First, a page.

You may not have heard the name Slim Aarons before, but there’s a very good chance you’ve seen his photographs.
It’s hard to open a travel, architectural or interior design journal these days without seeing one of his elegant retro high society portraits or glamorous poolside parties featured on the wall.
With access to some of the most exclusive addresses in American high-society, Slim Aarons captured the private lives of the upper class elite; from Hollywood’s most famous stars to women of both immense beauty and social standing, including C.Z Guest
to Britt Ekland, Princess Caroline of Monaco and Peggy Guggenheim.
His photographs encapsulate the American Dream; an aspirational world, ostentatious and decadent.
Slim was from a regular family, raised in New Hampshire, and he spent the Second World War as a combat photographer recording action on the frontlines among legends such as Robert Capa and Carl Mydans. The aftermath of the second world war led to a period of prosperity and globalisation and unlike Capa and Mydans,
Slim turned his lens away from conflict towards glamour and affluence.
The middle class swelled as did economic productivity and for the first time this growth was more evenly distributed across economic classes, not just in America but worldwide. A life of leisure and luxury was suddenly an achievable reality and upward mobility became the heart and soul of the American Dream.
For Slim Aarons the ‘golden age of capitalism’ became an era of opportunity and he decided that the only beach worth landing on was ‘decorated with beautiful semi-nude girls tanning in a tranquil sun.’ He spent the next 30 years on vacation with the rich and famous, claiming he only wanted to photograph ‘attractive people doing attractive things in attractive places,’ and this is exactly what he did.
Amongst his vast repertoire of iconic photographs there is one that stands out as his most memorable and that is of course, ‘Poolside Gossip’, also known as ‘Kaufmann Desert House’.
The classic ‘Poolside Gossip’ by Slim Aarons
The house depicted in the photograph is the epitome of 20th century wealth and success. Who buys just a house when you can have one designed by a leading architect in the most contemporary style?
The Kaufmann house was designed by Richard Neutra in 1946, commissioned by Edgar J. Kaufmann, Sr.,
a Pittsburgh department store tycoon, and intended as a desert retreat to escape the harsh Pittsburgh winter.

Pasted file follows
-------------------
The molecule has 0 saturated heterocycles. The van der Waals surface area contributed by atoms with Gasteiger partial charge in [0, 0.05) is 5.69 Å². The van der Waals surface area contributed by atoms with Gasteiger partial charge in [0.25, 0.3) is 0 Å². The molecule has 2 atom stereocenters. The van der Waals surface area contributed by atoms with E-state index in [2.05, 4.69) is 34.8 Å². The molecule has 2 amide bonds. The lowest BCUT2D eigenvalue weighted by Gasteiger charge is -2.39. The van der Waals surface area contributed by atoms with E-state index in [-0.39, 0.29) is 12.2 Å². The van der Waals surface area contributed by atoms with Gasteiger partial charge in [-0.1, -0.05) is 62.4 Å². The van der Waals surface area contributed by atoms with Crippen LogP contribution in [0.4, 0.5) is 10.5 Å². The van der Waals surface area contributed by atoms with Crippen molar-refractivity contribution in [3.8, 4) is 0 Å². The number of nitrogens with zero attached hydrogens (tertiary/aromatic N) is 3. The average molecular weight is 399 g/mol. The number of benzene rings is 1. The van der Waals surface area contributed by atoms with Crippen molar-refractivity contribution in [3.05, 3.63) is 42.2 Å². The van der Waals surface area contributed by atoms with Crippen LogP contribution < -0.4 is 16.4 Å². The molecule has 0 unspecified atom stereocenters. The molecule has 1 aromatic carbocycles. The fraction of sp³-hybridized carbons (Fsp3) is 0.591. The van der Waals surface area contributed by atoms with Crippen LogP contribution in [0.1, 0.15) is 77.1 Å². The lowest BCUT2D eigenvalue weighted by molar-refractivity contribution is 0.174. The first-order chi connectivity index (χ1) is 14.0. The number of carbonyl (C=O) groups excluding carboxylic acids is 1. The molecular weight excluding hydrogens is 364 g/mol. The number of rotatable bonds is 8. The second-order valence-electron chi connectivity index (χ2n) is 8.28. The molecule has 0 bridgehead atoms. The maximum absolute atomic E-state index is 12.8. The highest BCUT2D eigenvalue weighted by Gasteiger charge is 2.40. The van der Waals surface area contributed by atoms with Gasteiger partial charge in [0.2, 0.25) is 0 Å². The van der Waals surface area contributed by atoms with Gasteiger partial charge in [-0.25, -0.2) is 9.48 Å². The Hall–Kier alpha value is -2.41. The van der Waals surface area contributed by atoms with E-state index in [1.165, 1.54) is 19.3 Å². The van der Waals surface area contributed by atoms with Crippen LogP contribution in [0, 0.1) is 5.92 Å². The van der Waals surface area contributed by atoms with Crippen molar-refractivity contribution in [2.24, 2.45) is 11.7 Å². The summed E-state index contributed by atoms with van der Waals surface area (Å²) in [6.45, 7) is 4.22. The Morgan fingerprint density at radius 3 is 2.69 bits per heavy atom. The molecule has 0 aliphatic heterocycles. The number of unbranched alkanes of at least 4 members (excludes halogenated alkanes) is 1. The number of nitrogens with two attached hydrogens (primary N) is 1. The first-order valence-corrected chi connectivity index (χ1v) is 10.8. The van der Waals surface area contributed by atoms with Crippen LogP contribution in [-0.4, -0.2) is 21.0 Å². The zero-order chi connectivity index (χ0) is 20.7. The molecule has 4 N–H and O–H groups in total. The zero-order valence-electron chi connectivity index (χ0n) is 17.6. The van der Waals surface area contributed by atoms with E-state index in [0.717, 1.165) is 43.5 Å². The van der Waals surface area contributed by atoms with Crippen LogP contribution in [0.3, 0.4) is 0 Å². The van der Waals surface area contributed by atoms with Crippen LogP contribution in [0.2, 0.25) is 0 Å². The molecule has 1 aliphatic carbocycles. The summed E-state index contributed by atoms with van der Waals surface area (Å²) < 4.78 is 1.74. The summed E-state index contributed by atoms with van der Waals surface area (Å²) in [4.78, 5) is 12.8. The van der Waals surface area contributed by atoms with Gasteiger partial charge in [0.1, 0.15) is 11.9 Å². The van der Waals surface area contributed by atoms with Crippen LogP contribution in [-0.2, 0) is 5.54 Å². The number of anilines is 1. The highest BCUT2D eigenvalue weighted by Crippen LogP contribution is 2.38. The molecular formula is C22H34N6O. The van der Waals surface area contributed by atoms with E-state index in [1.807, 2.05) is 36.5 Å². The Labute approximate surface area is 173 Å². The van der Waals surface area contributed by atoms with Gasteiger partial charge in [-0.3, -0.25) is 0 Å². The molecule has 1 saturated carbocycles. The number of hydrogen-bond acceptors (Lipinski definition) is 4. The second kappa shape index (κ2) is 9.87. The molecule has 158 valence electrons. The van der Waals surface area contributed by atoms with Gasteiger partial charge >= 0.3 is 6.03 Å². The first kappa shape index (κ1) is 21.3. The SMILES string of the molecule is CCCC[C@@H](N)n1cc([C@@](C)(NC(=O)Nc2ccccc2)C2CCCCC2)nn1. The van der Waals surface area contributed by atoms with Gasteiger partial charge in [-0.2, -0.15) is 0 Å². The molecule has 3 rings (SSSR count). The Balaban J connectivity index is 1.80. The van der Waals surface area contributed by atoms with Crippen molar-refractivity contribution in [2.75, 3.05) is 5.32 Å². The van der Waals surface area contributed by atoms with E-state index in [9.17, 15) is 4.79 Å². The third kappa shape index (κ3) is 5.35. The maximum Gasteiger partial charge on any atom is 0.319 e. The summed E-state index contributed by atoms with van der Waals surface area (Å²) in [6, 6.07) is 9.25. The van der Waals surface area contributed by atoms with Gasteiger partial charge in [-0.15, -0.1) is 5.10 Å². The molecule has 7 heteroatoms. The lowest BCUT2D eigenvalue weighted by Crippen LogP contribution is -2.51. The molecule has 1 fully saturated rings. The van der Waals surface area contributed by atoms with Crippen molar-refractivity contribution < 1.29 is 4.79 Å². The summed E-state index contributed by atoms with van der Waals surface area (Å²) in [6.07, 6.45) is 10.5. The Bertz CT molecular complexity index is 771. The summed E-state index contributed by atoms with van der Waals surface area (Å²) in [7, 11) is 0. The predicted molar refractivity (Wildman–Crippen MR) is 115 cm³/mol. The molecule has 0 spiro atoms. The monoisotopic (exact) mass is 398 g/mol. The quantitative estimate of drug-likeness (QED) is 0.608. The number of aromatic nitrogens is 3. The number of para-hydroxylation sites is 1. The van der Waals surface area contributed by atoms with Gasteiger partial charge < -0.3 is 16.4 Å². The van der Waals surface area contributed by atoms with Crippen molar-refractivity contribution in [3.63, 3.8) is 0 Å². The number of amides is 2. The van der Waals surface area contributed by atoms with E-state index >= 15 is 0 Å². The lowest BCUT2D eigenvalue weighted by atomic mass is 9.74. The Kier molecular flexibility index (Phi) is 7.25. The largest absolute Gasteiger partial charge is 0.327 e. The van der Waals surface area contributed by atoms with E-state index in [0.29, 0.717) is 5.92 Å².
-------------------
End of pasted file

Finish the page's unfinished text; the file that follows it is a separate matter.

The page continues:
Neutra designed the house in the ‘International Style’ which takes elements from both European Modernism and Functionalism. Its defining characteristics can be seen in the designs rectilinear forms, wide open interior spaces and the large overhanging roof that appears to hover unsupported; a weightless visual quality engineered by the use of cantilever construction.
The surfaces are also stripped of ornamentation in a ‘truth to materials’ fashion; an element of modernism which demands that the true nature of materials should not be hidden.
Offset this modern architectural achievement with an outdoor swimming pool,
set against a backdrop of desert landscape, and you have Slim Aaron’s ‘Poolside Gossip’
the perfect portrait of the pursuit of the high-life.
The photograph has been described as ‘the quintessential image of high-class leisure’ and shows ‘two queens of Palm Springs’ Helen Kaptur and Nelda Linsk dressed in the height of 70s fashion lounging by an outdoor swimming pool – a classic Slim Aarons composition.
It depicts a life of luxury, free from the demands of work. Perhaps this explains it’s lasting allure, whatever our sensibilities or political leanings,
there’s a small part of all of us that just wants to lounge around the pool in our extravagant desert house whilst looking effortlessly glamorous
in good company,
and having a poolside gossip.
Galerie Prints works closely and directly with the prestigious Getty Images Archive and Slim Aarons Estate – to bring you beautiful, certified fine art photographic prints from this breathtakingly beautiful collection held at the Archive.
Words by Dan Court
(All images copyright Getty Images Archive)